I had the chance to ask one of my Senior Managers a few questions. Working at EY has provided her with the opportunity to work in several different countries, travel across the world, and progress to such a high level in a relatively short amount of time.
In your opinion, why is it beneficial for young people to start their careers out at a Big 4 firm?
Working at a Big 4 provides you with a solid foundation and grounding to then progress in the professional world. There are some basics around professional etiquette (such as relationship building, presentations, coaching and mentoring) plus work basics that I still keep today from when I began my career out of university.
Also, there is also the opportunity to meet very talented and smart individuals that want to see you succeed in your career.
Lastly, another pro for working at a Big 4 is the variety and exposure to different clients and industries. There is an opportunity to specialize later on depending on what interests you.
What advice do you have for university students who are looking to join a Big 4 firm?
Network as much as possible both internally and externally and at all levels – get to know your internal team in as many service offerings as possible and get to your clients externally. The breadth and depth of your relationships, if maintained, is invaluable throughout your career. Also, be flexible and open to new assignments and types of work.
What are a few things co-op students or new full-time campus hires should do to be successful at a Big 4 firm?
1) Do what you say you are going to do: lead by example.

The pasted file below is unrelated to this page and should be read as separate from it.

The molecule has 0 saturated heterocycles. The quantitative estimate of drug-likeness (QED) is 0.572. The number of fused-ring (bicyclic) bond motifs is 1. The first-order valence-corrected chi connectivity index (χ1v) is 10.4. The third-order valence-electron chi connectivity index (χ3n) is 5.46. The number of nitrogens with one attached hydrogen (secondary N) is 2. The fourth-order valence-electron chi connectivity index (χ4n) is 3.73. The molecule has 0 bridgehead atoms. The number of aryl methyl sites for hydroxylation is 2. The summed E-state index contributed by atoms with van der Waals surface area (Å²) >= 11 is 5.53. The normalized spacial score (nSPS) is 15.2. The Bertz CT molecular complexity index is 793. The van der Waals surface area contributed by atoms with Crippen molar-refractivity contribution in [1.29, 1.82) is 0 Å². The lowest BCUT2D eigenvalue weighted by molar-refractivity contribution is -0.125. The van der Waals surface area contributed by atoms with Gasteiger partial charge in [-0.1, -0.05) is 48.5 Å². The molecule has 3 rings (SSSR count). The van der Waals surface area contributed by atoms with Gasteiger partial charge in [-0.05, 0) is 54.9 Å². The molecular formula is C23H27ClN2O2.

2) Network: get to know people at all levels (in the organization and on client-site)
3) Learn as much as possible: there are opportunities around every corner. Be a ‘sponge’ for knowledge
4) ...Lastly, have fun!
Thanks very much!
If you’re looking to break into the Big 4, one great way to do so is to attend the summer conferences held by the firms.
Networking Opportunities: You have near-exclusive access to recruiters and key employees for an elongated period.
Explore Firms: See if the culture at a particular firm is right for you. Do you like the employees that you meet? Can you picture yourself working in the office you visit?
Get Hired: A lot of people who attend summer conferences get offers for co-op positions or full-time roles.
-Deloitte: Deloitte National Leadership Conference 2017 (Toronto)
-EY: #EYHeadStart (Toronto)
-EY Emerging Leaders Program (Toronto, Calgary, Vancouver; Deadline April 2, 2017)
-KPMG: KPMG Executive Look 2017 (Toronto; Deadline April 2, 2017)
-PwC: PwC Talent Academy (Toronto)
There are workshops, team-building activities, meet-and-greets, scavenger hunts, and lot of other fun things!
Perfect! Conference deadlines (and event dates) vary across the country – so do some research and get applying!
Didn't Get Accepted? Don't Worry!
Several of the large accounting firms also host office visits throughout the summer, in anticipation of the craziness of September recruiting season. Ask your university career centre for more details.
-Neal, yconic Student Ambassador
Although graduating from university is an exciting time, there are a few things soon-to-be accounting graduates should think about well in advance of walking across that convocation stage. Here are 3 of the most important:
#1 Sharpen Your Excel Skills:
MS Excel will be one of the programs you’ll use the most in the workplace; it would be good to familiarize yourself with some common formulas and functions. You may even find it worthwhile to take short course – you’ll thank yourself later!
#2 Prepare For The CFE:
Take a look at the CPA Competency Map to find out exactly what you need to know for the last exam in the CPA process, the Common Final Exam (CFE). Also, organize your notes to make studying more efficient. Although you have a ways to go for the CFE, pre-planning never hurt anyone!
#3 Post-Grad Job Search:
Ideally, you will have a job in hand before finishing university. The bulk of recruiting for accounting roles occurs between late August and early October. That means, you’ll want to spend the summer before (the earlier, the better) doing research on your target firms, perfecting your resume and cover letter, and reaching out to any potential connections.
Is there anything else you think accounting students should do before graduating? What is the single most important thing? Comment below!